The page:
My rating: 5 of 5 stars
There isn't really a main character in this book, which is one of the things that makes it amazing. There is a central story, but like most of life more than one person is involved in the story and the omniscient narrator moves from person to person (and back and forth in time) to give us different perspectives on the same events. It has been astoundingly cold and snowy in New England this winter and the parts of this book that are set in Montreal during the winter were easy for me to identify with. I loved the way Mandel ended the novel -- it goes a little way past where you think the end is and then backs up just a bit to show you another view of what you think went on.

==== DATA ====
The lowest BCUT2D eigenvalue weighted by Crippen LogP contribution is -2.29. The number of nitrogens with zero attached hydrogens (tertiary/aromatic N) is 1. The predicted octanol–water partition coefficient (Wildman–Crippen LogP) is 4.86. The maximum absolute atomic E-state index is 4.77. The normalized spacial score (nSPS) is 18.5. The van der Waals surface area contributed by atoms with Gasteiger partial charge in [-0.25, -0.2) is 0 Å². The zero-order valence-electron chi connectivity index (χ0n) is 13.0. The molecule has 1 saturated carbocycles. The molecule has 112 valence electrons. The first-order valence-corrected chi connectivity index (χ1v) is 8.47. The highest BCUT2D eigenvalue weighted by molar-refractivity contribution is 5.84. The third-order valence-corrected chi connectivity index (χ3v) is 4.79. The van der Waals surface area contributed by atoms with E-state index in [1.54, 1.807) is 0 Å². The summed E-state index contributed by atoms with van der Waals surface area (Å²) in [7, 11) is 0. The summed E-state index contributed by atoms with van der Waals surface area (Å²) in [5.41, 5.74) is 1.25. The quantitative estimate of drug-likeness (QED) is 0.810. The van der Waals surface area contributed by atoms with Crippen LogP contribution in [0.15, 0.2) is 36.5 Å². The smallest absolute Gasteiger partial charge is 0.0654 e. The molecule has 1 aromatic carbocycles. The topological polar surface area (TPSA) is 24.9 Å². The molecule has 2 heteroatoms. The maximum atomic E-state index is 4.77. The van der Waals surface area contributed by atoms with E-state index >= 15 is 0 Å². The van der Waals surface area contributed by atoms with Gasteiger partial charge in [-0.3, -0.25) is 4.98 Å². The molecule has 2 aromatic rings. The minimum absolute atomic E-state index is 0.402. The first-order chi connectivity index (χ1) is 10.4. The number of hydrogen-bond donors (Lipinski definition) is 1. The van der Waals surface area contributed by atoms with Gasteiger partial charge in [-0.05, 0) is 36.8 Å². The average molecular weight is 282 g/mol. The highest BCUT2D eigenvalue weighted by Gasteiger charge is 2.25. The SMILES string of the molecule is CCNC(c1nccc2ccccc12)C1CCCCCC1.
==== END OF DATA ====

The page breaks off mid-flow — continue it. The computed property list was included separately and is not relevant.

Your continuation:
"Not all of us will be cast in the greatest dramas; someone has to remember them. Or perhaps it's just this: memory is too unreliable to entrust a story to the hero alone. Someone else has to have observed the chain of events to lend credibility; if no one else remembers your story, how are you to prove it was real? The witness, the man in the car in the parking lot told himself miserably, is not unimportant." (p. 188)Mandel is from British Columbia which makes this a Canadian Book Challenge title.